Cowan, Robert. The Indo-German Identification. Reconciling South Asian Origins and European Destinies 1765-1885.
As the title accurately indicates, Robert Cowan's book offers in carefully researched detail a survey of the various debates in Germany about identity and origins as these relate to South Asia. The scope of the book seems at first to be too ambitious, beginning as it does with the year 425 B.C.E. and ending in the year 2004. The date 425 B.C.E. provides, however, a useful backdrop to later German interest in South Asia, connecting the ancient Brahmins and the early Germanic tribes described by Megasthenes, Arrian, Philostratus, and Tacitus. Cowan's primary, pragmatic focus is on the 19th and the 20th centuries. He summarizes the creation of various Indo-German encounters, either imagined or textually mediated by translators, encounters that intellectuals such as Voltaire, Herder, Hegel, the German Romantics, Schopenhauer, and Nietzsche fashioned for themselves. He illuminates the deeply personal concerns and struggles that these men experienced in trying to sculpt their worlds. Herein lies the strength of Cowan's book and its place in German studies.
Postcolonial critics have typically understood the use of South Asia by Europeans in the 18th and 19th centuries within the exploitative frame of Orientalism. Other scholars insist that Germany not be included in the discourse on Orientalism because of its late entry into the scramble for colonies and its very short-lived role as colonizer. There are also those who argue that German intellectuals, especially the Romantics, were more inclined to adopt an apolitical, anti-imperialist position toward South Asia, either because of Germany's weakened political condition, or because of the Germans' conviction that their moral superiority would not merely compensate for their political impotence, but would situate them above and beyond the need for political clout. In the second decade of the twenty-first century, when postcolonial studies have reached new levels of self-reflection in their endeavors to undo, realign, and redraw colonialism's conditional boundaries, my own postcolonial training initially forced me to question the subtext of Cowan's assertion that one should attempt to understand ideas in their proper contexts, on their own terms, and to respect them (191), in opposition to my own conviction that South Asia is incontrovertibly a colonized space. However, he states that he has discovered yet another approach to the German intellectuals' encounter with South Asia in the personal side to each of these men that drove them to imagine their South Asian origins in a way that was simultaneously "conscious and inadvertent" (7). These epithets point to Cowan's unequivocal interest in unifying the German intellectuals he discusses by using "South Asia" and "Indo-Germans" as monikers not for a European-South Asian debate, but rather for describing intensely personal inner journeys of discovery within an exclusively European context.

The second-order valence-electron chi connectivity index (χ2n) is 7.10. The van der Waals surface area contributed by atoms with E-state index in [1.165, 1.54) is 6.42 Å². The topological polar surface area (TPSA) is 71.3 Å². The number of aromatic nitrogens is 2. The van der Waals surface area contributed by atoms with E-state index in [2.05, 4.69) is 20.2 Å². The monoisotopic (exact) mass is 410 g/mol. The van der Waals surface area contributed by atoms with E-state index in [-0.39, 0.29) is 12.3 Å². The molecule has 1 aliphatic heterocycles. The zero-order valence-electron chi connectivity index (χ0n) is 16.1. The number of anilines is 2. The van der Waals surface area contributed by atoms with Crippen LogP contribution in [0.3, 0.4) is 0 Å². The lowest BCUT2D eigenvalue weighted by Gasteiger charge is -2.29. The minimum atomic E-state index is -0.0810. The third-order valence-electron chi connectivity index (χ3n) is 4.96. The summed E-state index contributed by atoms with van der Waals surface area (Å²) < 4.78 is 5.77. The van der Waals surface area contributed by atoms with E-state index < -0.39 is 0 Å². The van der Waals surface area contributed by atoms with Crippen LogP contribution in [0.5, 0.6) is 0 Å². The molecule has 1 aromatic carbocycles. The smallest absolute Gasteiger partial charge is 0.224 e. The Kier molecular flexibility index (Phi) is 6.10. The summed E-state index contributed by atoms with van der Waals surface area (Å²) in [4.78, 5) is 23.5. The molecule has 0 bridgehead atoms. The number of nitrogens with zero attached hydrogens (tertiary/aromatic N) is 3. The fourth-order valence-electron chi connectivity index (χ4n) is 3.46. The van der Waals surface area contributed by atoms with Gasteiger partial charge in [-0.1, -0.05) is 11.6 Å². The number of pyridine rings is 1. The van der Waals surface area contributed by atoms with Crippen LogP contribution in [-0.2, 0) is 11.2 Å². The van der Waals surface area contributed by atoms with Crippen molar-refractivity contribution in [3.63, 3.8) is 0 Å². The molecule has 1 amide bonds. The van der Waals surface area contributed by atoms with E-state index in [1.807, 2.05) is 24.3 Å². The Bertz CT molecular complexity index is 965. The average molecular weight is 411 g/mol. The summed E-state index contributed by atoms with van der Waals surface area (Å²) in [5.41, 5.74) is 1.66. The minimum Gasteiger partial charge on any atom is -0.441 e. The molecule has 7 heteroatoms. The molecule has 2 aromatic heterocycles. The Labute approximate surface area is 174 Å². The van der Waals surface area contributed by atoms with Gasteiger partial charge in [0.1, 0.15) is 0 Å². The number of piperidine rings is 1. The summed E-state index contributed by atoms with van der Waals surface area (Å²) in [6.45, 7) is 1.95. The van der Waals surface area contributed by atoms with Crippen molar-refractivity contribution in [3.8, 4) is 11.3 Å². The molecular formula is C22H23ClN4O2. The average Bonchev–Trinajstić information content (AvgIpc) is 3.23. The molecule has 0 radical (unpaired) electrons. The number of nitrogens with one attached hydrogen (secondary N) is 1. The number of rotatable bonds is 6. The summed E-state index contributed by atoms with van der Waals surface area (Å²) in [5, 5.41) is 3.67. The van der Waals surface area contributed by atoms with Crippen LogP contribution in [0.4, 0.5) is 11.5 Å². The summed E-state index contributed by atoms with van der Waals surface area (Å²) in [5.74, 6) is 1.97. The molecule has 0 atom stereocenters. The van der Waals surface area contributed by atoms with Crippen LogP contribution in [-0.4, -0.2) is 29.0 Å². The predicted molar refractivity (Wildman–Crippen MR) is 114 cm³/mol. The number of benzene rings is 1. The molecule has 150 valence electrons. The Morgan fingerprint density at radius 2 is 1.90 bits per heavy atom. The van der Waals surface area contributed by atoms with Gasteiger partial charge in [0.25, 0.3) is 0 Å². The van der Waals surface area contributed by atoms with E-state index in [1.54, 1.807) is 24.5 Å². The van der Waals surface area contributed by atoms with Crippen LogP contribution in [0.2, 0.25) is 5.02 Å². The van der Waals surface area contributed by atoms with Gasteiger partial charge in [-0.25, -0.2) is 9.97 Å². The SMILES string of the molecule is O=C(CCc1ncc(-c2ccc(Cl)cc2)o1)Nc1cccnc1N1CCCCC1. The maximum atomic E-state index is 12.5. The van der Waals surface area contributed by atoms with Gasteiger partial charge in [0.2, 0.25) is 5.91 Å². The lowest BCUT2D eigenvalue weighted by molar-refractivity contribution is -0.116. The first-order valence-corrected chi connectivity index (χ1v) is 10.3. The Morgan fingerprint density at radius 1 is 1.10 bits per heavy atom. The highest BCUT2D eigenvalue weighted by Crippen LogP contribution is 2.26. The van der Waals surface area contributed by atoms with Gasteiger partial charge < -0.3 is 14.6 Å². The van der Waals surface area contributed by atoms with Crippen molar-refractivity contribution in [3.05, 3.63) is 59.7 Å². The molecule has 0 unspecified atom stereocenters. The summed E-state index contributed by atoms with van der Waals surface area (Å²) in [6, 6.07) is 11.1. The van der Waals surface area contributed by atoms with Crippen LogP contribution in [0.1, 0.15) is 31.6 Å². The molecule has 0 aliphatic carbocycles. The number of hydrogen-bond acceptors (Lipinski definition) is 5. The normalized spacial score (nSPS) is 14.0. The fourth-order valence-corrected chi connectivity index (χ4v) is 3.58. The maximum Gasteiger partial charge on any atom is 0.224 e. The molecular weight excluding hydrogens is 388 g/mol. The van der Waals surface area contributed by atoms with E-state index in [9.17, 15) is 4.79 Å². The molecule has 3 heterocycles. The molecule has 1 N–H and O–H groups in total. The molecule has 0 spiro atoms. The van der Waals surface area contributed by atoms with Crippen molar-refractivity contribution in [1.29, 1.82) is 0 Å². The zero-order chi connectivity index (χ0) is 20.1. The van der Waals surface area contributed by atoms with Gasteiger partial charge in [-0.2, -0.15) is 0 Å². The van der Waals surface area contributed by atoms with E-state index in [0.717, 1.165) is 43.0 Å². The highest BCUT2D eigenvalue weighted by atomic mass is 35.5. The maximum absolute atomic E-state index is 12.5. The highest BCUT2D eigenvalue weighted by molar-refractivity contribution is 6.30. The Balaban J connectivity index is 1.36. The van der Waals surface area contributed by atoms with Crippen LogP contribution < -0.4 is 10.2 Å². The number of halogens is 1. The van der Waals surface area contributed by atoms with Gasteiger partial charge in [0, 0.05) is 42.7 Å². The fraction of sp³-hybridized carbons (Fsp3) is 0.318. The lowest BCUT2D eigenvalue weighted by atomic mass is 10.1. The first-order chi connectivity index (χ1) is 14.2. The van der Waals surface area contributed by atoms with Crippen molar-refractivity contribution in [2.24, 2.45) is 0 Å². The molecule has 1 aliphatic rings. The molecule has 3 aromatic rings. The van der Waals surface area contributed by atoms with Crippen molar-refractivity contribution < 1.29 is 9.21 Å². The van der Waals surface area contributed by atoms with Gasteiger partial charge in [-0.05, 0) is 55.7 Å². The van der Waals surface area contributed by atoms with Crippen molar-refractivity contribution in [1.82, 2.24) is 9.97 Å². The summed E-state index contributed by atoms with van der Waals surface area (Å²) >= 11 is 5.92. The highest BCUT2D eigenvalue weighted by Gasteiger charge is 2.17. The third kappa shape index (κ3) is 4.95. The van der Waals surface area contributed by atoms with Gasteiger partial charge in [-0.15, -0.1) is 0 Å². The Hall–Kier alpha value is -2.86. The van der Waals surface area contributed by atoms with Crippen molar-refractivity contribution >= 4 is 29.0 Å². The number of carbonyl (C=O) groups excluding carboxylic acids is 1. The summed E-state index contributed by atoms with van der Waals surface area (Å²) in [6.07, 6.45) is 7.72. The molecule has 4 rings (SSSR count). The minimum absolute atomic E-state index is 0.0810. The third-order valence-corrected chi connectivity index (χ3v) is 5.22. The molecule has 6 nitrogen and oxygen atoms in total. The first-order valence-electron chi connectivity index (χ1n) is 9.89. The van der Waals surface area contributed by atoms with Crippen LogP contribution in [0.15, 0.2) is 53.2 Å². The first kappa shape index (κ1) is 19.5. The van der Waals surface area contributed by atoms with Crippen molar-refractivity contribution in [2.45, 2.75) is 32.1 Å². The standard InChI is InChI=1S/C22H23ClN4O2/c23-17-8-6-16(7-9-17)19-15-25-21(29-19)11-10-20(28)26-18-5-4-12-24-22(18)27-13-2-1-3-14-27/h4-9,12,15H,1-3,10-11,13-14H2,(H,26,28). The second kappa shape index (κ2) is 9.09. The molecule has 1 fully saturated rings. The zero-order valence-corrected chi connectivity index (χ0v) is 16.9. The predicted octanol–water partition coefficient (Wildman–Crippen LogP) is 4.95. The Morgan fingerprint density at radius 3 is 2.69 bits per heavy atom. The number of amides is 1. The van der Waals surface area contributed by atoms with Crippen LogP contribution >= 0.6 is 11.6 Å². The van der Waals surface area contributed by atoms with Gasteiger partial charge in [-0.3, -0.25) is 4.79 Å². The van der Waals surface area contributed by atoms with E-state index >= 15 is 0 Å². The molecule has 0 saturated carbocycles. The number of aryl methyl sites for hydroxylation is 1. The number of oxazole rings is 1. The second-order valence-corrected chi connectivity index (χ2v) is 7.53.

The three main chapters concentrate on the years 1765 through 1885, and an epilogue touches upon the period 1885-2004. Two statements that underscore Cowan's interpretive location parenthesize the narrative: "History is personal" (7) and "Truth transcends history" (186; Cowan quotes Mahatma Gandhi here). Arguing that it is simplistic to assume one homogenous "Orientalist" history, Cowan proceeds to describe how intellectuals reconciled the realities of life in Germany with their imagined South Asian origins.
In the first chapter, Cowan brings to the over-discussed opposition between the German Enlightenment and the Romantics a sense of urgency that is refreshing. He brings more notable textual evidence to confirm Herder's single-minded nationalism and Fichte's idealism that was to influence German thinkers into the twenty-first century and ultimately ended in the inhumanity of Nazism.
Despite the wealth of literature documenting Novalis's and Schelling's interest in Hinduism, Cowan's discussion in the second chapter of their appreciation of this religion as a precursor of Christianity reinvigorates a sadly flagging interest in this important chapter of German intellectual history. His comment that Novalis sees in the play "Shakuntala" by the Indic playwright Kalidasa a prefiguration of Christ-like innocence adds yet another layer to previous readings. Both Novalis and Schelling attempt, as Cowan lucidly argues, to restore the link between South Asia and Europe by using Hindu philosophy to attain a greater unity than the restrictive European thought would otherwise allow.
Cowan brings a fresh perspective on Hegel, Schopenhauer and Nietzsche as well, discussing how they "embrace the negation of accepted value systems in distinctly different ways" (174). I found Cowan's recognition that Nietzsche fails to reconcile the cyclical nature of South Asian philosophy with the linearity of European thought especially useful in rethinking German discursive patterns.
The wealth of information that Cowan provides about the personal philosophies of German intellectuals in the 18th and 19th centuries will undoubtedly prove very useful especially to those still unfamiliar with this area of knowledge.
KAMAKSHI P. MURTI
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|Author:||Murti, Kamakshi P.|
|Publication:||The German Quarterly|
|Article Type:||Book review|
|Date:||Jan 1, 2012|
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